LOOP footpath 4 – Coombe Lane to Clockhouse

Walking the London Outer Orbital Path from Coombe Lane tram stop to Clockhouse – part of section 4, all of section 5 and a bit of section 6 – on 22 April 2019.

Grave of Sir Francis Henry Evans, Farnborough

While walking the LOOP footpath on 20 April 2019 I noticed this unusual memorial in the style of a classical temple in graveyard of St Giles church in Farnborough, near Orpington in Kent.

Googling the name finds that it is the grave of Sir Francis Henry Evans, 1st Baronet KCMG (29 August 1840 – 22 January 1907), a civil engineer, businessman and Liberal politician. He was involved in the construction of the London & North Western Railway, and railways in Brazil and Newfoundland.

He went into politics, being elected MP for Southampton in 1888. As he was travelling from Newfoundland during the election campaign, it was run without him with his wife representing his interests.

Francis Henry Evans, Vanity Fair, 1896-05-07

Read about him on Wikipedia at https://en.wikipedia.org/wiki/Sir_Francis_Evans,_1st_Baronet.

LOOP footpath 2 – Bexley to Orpington

Walking the London Outer Orbital Path, section 2 (and a bit of 3) on 19 April 2019.

Wallington flood 2016

Aftermath of a flash flood under the railway bridge over Manor Road in Wallington, London, on 7 June 2016

Thames Path – Putney to Richmond

A walk along the section of the Thames Path National Trail, heading upstream from Putney to Richmond, on 11 March 2018.

Thames Path - Putney to Richmond

It turned out that the annual Head of The River Race rowing competition was underway, so there were lots of boats on the river, and hundreds of spectators on the path between Putney and Mortlake.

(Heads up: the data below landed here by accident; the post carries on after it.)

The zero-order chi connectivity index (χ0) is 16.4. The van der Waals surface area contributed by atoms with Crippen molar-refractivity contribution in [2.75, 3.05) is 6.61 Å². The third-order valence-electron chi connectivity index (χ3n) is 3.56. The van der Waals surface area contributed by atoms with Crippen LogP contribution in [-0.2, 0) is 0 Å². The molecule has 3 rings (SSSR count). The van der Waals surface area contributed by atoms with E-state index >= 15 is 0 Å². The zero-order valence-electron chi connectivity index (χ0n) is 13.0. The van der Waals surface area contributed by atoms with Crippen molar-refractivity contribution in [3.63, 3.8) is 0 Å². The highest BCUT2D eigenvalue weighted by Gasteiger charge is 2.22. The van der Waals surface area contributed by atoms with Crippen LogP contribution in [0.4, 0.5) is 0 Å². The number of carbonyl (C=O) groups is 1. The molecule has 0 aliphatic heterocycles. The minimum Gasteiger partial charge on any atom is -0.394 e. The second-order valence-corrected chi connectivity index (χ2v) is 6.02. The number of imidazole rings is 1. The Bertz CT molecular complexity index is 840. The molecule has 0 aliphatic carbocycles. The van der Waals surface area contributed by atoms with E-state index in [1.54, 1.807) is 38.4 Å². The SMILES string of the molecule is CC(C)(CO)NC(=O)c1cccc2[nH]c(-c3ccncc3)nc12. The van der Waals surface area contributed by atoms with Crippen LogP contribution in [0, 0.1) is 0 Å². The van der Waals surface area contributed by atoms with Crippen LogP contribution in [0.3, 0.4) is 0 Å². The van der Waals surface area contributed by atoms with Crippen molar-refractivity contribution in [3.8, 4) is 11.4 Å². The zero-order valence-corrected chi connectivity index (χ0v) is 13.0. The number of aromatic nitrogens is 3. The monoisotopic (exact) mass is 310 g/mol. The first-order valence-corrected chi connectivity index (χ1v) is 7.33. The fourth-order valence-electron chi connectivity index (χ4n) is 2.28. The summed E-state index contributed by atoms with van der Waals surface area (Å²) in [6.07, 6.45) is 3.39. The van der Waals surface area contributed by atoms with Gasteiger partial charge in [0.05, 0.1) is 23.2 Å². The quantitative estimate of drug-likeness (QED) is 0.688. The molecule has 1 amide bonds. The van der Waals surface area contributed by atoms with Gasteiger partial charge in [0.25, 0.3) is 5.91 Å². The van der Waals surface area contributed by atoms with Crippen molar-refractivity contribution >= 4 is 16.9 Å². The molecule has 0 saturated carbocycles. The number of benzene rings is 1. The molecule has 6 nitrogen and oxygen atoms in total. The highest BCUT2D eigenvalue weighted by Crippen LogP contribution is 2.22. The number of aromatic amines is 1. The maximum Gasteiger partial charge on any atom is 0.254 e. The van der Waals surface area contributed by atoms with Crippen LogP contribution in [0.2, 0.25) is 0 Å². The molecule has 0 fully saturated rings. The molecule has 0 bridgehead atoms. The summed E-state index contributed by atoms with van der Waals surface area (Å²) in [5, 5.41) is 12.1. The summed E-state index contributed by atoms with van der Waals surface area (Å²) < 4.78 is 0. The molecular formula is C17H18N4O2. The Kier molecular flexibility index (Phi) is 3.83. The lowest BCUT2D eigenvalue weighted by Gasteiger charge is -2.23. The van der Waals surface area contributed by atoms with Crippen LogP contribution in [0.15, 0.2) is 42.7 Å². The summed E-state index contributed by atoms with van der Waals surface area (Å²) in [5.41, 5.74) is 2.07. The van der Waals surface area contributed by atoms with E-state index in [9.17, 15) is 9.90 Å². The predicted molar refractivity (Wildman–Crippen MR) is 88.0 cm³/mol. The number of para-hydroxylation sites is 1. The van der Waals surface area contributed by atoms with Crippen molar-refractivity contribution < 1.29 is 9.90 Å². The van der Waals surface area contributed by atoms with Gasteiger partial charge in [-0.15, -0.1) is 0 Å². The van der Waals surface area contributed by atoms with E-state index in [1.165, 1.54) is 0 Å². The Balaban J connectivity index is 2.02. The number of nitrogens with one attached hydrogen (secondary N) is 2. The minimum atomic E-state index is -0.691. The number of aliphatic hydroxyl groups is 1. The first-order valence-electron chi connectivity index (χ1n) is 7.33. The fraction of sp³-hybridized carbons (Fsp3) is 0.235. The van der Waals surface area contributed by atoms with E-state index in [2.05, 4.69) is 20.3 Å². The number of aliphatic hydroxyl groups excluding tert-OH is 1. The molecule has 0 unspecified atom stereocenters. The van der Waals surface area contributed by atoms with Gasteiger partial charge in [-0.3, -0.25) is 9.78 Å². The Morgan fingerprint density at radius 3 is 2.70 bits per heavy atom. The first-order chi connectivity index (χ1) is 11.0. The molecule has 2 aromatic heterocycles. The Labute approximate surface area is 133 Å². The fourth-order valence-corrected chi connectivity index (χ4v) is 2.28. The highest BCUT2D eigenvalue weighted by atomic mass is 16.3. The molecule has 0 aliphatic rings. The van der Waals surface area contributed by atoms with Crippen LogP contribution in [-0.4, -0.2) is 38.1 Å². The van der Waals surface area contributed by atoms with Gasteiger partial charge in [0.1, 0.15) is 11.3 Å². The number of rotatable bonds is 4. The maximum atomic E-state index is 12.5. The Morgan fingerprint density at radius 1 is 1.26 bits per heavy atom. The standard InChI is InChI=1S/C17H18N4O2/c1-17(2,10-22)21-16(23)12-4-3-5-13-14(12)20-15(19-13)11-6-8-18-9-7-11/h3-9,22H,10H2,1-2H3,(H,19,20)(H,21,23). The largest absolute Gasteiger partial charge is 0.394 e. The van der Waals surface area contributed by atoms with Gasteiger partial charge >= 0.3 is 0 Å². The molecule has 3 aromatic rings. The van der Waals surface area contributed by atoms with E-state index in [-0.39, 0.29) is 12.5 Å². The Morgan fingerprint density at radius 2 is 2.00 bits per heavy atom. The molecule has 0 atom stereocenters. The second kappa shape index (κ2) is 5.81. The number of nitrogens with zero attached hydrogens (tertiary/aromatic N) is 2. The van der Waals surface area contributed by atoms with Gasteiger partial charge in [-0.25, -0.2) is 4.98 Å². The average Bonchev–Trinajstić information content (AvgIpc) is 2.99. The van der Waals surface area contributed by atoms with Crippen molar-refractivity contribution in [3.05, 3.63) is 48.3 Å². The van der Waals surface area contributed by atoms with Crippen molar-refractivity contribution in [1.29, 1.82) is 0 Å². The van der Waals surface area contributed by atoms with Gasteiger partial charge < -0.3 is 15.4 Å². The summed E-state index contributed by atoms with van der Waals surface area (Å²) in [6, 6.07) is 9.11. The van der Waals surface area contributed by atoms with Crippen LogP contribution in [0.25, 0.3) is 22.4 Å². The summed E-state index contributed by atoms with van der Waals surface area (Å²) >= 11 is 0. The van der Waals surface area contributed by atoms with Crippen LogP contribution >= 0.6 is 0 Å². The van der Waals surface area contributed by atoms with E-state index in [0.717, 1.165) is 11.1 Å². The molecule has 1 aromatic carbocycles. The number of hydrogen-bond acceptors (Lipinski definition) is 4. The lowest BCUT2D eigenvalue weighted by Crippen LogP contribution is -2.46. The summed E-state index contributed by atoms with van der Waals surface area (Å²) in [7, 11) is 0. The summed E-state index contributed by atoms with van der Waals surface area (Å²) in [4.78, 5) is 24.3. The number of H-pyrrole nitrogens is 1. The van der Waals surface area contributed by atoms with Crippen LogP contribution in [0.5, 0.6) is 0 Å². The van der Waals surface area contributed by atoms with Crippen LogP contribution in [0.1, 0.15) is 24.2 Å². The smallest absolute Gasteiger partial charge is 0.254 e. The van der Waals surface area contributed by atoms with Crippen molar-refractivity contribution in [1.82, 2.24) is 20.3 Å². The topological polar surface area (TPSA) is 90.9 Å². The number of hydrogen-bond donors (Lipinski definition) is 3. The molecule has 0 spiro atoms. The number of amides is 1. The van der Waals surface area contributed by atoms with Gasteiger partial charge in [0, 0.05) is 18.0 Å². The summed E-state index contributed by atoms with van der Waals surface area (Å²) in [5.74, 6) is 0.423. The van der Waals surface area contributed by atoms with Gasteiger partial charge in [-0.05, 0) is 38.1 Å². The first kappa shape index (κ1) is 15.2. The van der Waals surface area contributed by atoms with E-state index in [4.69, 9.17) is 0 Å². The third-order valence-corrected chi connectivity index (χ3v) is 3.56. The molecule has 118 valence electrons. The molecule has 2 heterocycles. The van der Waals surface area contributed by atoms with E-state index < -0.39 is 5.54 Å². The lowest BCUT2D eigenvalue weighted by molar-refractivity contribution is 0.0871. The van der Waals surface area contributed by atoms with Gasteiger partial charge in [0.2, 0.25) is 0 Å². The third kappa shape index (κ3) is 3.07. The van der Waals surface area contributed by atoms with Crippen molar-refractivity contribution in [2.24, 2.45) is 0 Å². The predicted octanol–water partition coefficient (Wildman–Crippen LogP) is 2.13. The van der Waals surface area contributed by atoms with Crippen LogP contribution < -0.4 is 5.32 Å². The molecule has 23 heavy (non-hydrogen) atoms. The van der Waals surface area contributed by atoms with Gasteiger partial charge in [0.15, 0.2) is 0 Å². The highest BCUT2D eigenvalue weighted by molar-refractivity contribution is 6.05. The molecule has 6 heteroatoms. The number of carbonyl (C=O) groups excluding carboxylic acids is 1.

Thames Path - Putney to Richmond

My only experince of rowing is watching the Boat Race, so it was quite strange to see so many people who were out on the banks of the River Thames for the actual sport rather than just for the beer…

Thames Path - Putney to Richmond

Apparently the race was a dead heat.

Thames Path - Putney to Richmond

This section of the Thames Path path follows the river bank all the way, with no diversions around blocks of flats, building sites or gravel handling facilities.

Thames Path - Putney to Richmond

There is the option to follow either either bank of the river, but the general consensus in the guide books seemed to be that the south side is the better choice, so that is the one I went for. It is also not insignficantly shorter, thanks both to the curvature of the river and following the bank more closely.

Thames Path - Putney to Richmond

There is little risk of geting lost on this section of the Thames Path, even without signposting.

Thames Path - Putney to Richmond

Not far before Kew Bridge is a pair of sound mirrors. They are not quite as impressive as the listening ears at Dungeness in Kent.

Sound mirrors - Kew

Passing the Royal Botanical Gardens at Kew.

Thames Path - Putney to Richmond

A view to Syon House on the opposite bank of the river.

Thames Path - Putney to Richmond

Much of the route is lined with trees, although aircraft heading for Heathrow airport are rarely out of earshot.

Thames Path - Putney to Richmond
A pink building on a grey day.

Thames Path - Putney to Richmond

Richmond comes into view.

Thames Path - Putney to Richmond

That’s a more stylish way to travel. Lilian is a motor yacht built 1916 by Pettersson in Stockholm.

Thames Path - Putney to Richmond

Richmond is reached. I had planned to keep going on along the river to Kingston, but this seemed far enough for one day.

Thames Path - Putney to Richmond